I started listening to this while on a road trip to visit Chaco canyon, and it was an excellent companion to my travels. Childs does a great job weaving together recent research on the ancestral Puebloan people who lived (and live) in the American southwest. It's a very good book overall & reminds me of the mindblowing history 1491, by Charles Mann. Unlike 1491, however, the history and information are frequently interrupted by literary memoir anecdotes about the author's own travels. I'm sure it's fine if you like that sort of thing, but I found myself skipping ahead frequently to return to the history & anthropology & archeology.

3 people found this helpful

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  • Austin Sails
  • 12-08-2020

Amazing History, Great Writing, Poor Narration

I'm sure that this book / story / history is incredible. It certainly "ticks all the boxes" for my interests: American history, folklore, archaeology, compelling first person storytelling...but, IMO, the author isn't a great reader. Additionally, the recording seems pretty poor. I'm not usually too sensitive to audio quality, but this one sounds like it was quickly recorded at home, with low fi gear.

I'll certainly seek out the print version of this book.

2 people found this helpful

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  • Andy Chandler
  • 17-08-2021

Masterful Ancient Mystery Adventure True Story

Strap on a pack, try to keep up as Craig Childs tracks the Ancient ones.

1 person found this helpful

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  • bruce kittrick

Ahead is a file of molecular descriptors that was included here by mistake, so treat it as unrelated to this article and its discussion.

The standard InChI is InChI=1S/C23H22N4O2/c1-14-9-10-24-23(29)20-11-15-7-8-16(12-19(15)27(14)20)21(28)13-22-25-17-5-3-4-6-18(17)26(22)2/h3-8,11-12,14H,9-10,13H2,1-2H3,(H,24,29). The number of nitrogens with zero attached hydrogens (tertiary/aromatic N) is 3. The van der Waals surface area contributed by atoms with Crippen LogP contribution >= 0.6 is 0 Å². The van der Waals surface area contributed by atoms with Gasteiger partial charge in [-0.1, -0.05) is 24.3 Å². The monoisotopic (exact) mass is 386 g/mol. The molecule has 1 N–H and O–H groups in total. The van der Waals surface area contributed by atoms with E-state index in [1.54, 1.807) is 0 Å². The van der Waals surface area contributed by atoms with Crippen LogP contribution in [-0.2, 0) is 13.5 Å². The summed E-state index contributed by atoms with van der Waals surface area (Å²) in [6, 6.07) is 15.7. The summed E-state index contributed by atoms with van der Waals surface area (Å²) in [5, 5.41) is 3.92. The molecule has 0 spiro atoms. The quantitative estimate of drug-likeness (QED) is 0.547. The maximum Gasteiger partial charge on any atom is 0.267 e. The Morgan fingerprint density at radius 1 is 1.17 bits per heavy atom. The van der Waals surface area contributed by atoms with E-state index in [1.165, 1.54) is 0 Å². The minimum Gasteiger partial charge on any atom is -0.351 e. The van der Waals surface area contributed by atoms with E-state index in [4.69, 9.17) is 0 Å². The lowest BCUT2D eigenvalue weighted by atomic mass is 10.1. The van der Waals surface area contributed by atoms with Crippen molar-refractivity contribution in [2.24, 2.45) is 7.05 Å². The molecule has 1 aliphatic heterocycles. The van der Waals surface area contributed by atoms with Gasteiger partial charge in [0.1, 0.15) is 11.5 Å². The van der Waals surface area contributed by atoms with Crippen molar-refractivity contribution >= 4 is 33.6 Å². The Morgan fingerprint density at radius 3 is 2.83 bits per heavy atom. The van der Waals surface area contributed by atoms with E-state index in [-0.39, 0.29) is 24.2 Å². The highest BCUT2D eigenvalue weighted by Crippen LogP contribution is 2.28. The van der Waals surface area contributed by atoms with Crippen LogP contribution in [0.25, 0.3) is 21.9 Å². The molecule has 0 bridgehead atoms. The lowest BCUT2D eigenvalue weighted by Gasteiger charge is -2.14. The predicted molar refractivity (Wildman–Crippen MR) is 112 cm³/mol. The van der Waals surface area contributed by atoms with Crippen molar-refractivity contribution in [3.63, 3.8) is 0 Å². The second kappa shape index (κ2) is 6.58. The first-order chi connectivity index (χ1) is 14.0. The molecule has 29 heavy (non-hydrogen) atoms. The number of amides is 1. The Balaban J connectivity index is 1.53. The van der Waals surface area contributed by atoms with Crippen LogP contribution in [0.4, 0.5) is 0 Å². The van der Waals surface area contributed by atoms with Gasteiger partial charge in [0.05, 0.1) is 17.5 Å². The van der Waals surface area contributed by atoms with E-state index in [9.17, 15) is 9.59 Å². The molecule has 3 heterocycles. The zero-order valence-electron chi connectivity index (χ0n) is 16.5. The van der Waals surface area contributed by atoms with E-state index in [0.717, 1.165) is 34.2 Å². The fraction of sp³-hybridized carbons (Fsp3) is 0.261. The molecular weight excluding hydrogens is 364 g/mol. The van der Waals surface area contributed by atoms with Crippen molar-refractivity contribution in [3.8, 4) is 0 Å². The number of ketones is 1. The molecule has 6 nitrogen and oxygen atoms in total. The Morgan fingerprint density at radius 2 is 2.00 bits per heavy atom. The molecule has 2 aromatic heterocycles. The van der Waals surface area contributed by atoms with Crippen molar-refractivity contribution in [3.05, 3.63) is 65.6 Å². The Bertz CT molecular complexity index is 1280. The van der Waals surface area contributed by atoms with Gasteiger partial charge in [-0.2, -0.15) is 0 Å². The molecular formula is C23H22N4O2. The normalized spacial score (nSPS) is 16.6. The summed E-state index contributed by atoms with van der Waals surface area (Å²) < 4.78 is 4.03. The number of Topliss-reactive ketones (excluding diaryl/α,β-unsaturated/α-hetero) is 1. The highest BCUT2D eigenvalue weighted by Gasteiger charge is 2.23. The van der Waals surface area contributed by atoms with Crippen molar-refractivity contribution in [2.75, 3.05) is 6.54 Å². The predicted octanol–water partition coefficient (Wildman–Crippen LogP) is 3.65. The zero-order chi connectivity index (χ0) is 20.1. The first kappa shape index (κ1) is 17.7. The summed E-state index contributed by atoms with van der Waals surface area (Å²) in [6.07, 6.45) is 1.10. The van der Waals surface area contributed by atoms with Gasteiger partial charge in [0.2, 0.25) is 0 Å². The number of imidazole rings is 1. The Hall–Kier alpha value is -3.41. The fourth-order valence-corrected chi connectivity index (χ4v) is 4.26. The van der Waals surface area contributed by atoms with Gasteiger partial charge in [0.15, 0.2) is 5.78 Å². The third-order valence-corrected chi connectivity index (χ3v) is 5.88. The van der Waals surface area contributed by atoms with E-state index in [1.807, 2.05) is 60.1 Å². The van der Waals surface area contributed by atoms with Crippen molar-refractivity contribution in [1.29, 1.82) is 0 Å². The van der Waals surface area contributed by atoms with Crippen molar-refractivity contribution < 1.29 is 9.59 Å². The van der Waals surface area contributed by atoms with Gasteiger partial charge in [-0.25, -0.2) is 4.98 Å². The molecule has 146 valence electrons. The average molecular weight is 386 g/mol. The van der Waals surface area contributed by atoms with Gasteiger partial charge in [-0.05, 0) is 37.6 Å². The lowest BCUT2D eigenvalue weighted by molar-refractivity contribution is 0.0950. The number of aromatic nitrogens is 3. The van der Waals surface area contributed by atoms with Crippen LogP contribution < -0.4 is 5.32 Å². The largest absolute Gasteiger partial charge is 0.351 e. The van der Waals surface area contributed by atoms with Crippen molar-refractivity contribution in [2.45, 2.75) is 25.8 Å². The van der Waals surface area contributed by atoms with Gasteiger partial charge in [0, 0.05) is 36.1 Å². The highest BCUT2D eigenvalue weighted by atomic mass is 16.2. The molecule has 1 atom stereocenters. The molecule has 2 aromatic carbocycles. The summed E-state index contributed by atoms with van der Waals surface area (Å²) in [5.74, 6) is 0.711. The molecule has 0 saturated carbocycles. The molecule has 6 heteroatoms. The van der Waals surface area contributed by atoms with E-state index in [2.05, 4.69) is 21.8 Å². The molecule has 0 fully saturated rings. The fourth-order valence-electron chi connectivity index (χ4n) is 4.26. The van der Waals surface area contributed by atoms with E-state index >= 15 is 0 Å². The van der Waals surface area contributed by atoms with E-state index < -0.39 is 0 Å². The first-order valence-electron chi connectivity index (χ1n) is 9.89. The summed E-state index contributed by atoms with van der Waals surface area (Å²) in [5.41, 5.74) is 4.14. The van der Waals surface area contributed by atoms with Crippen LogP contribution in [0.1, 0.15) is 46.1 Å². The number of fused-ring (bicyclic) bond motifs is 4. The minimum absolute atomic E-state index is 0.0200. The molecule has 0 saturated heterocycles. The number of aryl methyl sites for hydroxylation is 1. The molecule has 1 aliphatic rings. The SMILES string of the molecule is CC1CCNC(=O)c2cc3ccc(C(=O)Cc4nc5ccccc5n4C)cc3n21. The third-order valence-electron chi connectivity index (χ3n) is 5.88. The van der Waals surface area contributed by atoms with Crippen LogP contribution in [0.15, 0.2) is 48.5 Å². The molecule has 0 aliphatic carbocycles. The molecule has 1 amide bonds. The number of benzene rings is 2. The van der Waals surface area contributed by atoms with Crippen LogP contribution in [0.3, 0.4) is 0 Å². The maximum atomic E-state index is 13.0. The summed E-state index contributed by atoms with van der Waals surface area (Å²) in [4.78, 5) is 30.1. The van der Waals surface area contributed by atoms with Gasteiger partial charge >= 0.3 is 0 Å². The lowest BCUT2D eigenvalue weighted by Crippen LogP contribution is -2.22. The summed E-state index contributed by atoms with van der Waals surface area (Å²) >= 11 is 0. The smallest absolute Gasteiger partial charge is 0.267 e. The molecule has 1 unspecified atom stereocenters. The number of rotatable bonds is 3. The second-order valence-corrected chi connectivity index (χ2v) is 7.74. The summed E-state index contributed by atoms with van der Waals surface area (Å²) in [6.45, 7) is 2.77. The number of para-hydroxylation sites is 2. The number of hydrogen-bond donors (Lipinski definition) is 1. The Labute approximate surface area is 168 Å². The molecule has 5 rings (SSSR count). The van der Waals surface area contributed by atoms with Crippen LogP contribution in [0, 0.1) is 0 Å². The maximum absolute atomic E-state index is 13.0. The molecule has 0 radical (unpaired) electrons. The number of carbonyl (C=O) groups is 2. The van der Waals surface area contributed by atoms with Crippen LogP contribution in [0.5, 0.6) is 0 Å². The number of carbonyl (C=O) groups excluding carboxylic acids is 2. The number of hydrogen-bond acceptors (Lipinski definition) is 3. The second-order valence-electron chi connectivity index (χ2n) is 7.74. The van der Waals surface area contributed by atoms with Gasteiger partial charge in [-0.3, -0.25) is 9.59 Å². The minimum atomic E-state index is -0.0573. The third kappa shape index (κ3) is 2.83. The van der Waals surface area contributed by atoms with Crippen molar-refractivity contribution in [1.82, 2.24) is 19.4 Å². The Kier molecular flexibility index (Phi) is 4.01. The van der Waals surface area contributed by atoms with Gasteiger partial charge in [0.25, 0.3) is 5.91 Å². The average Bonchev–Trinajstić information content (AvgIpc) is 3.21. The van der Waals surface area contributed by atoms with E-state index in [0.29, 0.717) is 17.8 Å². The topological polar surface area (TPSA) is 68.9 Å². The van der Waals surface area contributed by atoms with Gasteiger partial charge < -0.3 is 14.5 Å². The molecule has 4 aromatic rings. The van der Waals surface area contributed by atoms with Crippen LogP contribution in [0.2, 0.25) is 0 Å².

• 03-07-2021

Outstanding

An evocative journey through time and space. The curiosity of the seeker and links between the landscape and its people are explored in a magnificent fashion. You are going to inspire more visits to the region. Kudos.

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  • Angus' Mom
  • 27-11-2018

Adventuring with Craig Childs

I have heard Craig Childs in person a number of times and know him to be a fascinating storyteller. Listening to him read House of Rain was like being with him on his extended, fascinating adventures. I will savor this experience for a long time.

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  • garden guru
  • 18-10-2018

Very engaging

This was very intriguing. It increases my interest in the people native to the southwest. The narration was good, but could take an occasional break from the dramatic tone. It is more like field notes than a story. I would like to hear more.

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  • geoglyphic
  • 31-05-2022

where the Anasazi "disappear" to

I listened to it twice in a row. Very good story and inquiry of where the Anasazi went when they "disappeared".

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Profile Image for M.L. Curry
  • M.L. Curry
  • 08-02-2022

Not to my liking

Disappointed. Maybe because I watched the Amazon video "Chaco Canyon", I found this audio book inferior.